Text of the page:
Housing

SIGNING A RENTAL CONTRACT

In Belgium, all accommodation is rented on the basis of a written and signed rental contract (also referred to as a lease or tenancy agreement). Verbal contracts are therefore not legal! Be aware that your signature on a rental contract signifies that you accept all its clauses.

Following the sixth state reform, the special law of 6 January 2014 gives the regions competence to determine regulations for rental contracts, which could deviate from common law (the latter remaining a competence of the federal government). The rules governing rental contract matters vary according to the region in which the accommodation is located and the type of rental contract you sign. In the Brussels-Capital Region, norms relating to rental contracts are contained principally in the Brussels Housing Code (Code bruxellois du logement). It applies both to rental contracts currently running and to those agreed after 1 January 2018.

In the event of disputes, it is the justice of the peace in the judicial district in which the property is located who is responsible for adjudication. It is therefore advisable to draw up a lease agreement in French or Dutch.

You can also find useful information (in FR or NL) in the brochure: « Un mauvais bail, ça peut faire mal – Les baux d’habitation à Bruxelles » (FR) / « Een slecht huurcontract kan pijnlijk zijn - Woninghuurovereenkomsten in Brussel. » (NL).

Don’t rush to sign your rental contract! Contact the Expat Welcome Desk (02/430.66.00 or info@commissioner.brussels) for help from our experienced team, free of charge.


(Art. 238 to 239 Brussels Housing Code - BHC)

A distinction must be made between (1) a very short lease, (2) a short lease, and (3) a long lease.

(1)   A rental agreement for a period shorter than six months terminates, without notice, at the end of the period stipulated in the lease, unless this has been extended. It cannot be ended earlier. (Art. 238, AL. 3 BHC)


(2)   A rental agreement for a period from six months to 3 years terminates, in principle, by means of notice from the owner (landlord) or tenant at least three months before the end of the period agreed in the lease. In this case, no compensation is due.

By mutual agreement, the parties may extend a short lease in writing, one or several times, under the same conditions up to a maximum period of three years. (Art. 238, AL. 1 and 2 BHC)

However, the tenant may terminate the agreement at any time by giving notice of three months and paying compensation equal to one month’s rent. As for owners, they may terminate the lease early, but only after the first year of the lease, and only in order to occupy the accommodation themselves or allow it to be occupied by a member of their family (or the family of their spouse). In this case, the landlord must give the tenant notice of three months and pay him or her compensation equivalent to one month’s rent. (Art. 238, AL. 4 BHC)


(3)   The lease for a primary residence automatically lasts for a period of 9 years, even if it is drawn up without mention of the period or for a fixed period of between 3 and 9 years (a lease for a period of 5 years is valid but will be considered to have been agreed for nine years).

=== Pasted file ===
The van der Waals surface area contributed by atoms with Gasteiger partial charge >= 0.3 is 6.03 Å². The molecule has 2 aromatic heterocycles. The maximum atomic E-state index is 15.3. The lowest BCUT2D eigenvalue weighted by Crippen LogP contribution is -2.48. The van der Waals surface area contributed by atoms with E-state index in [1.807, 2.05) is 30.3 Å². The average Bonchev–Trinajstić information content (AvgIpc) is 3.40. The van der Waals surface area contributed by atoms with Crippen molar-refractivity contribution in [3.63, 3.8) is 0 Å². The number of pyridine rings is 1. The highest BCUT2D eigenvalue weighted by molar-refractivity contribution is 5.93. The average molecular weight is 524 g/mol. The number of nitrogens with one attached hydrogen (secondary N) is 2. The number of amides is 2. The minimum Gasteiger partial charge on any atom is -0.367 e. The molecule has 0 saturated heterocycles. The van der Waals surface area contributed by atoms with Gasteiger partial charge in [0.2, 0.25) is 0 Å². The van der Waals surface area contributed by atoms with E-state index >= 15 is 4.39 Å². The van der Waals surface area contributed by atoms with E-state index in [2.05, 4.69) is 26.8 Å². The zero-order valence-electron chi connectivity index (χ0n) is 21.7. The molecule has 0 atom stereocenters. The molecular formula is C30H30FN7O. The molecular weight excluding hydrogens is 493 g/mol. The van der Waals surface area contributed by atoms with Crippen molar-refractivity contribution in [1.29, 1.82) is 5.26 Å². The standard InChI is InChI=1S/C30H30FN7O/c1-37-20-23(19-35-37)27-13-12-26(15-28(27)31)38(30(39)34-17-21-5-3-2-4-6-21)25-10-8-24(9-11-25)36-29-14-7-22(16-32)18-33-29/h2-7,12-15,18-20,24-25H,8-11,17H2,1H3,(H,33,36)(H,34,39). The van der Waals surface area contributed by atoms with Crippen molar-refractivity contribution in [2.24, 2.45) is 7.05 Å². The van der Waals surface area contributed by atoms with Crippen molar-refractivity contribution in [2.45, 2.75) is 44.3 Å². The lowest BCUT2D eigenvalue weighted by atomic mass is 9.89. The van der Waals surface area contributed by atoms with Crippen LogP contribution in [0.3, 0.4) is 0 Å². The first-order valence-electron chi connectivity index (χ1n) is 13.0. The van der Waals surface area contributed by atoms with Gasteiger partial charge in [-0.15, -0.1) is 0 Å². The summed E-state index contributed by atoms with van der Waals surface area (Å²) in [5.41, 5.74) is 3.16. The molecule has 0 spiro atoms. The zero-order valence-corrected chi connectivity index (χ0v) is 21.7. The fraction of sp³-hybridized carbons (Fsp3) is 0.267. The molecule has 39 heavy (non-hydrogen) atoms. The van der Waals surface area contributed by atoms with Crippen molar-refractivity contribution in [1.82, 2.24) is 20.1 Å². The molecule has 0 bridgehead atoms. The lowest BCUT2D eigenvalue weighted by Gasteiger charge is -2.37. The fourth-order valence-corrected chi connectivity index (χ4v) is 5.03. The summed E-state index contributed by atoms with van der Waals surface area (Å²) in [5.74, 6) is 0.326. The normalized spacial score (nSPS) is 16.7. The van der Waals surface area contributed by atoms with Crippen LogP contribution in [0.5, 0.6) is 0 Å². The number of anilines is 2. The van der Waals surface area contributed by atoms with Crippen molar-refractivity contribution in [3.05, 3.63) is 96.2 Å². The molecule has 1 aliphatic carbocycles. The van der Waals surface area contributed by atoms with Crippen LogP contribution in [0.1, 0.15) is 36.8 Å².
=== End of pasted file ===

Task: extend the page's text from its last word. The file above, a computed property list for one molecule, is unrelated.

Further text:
The lease terminates at the end of the 9-year period, on condition that one or other of the parties has given notice at least six months before the expiry date. Notice can be given without any justification and no compensation is due from the party who takes this initiative. If neither of the parties end the lease after expiry of this period of 9 years, the lease is extended with the same conditions for a period of 3 years. Each of the parties then has the option of terminating the extended lease every 3 years, without giving any justification and without having to pay any compensation, by giving six months’ notice. (Art. 237, §1 BHC)                                       

The owner has the right to terminate the lease before its expiry date:

- The owner may end the lease at any time for personal occupation on condition that the tenant receives notice of six months. The rental agreement may exclude or limit (for example, as to the time or persons concerned) the right of the owner to terminate the lease in order to occupy it personally. To be valid, the notice must mention the reason given and the identity of the person who will personally and actually occupy the leased property, and his or her relationship with the landlord. (Art. 237, §2 BHC)

- The owner may, but only on completion of the first or second triennium (three-year period), also terminate the lease if he intends to carry out reconstruction, transformation or renovation work in the rented property. The rental agreement may exclude or limit (for example, as to the time) the right of the owner to end the lease in order to carry out work. This option can only be exercised by the owner if he gives the tenant six months’ notice and specifies the exact reason. This reason must meet four conditions defined in the Brussels Housing Code. (Art. 237, §3 BHC)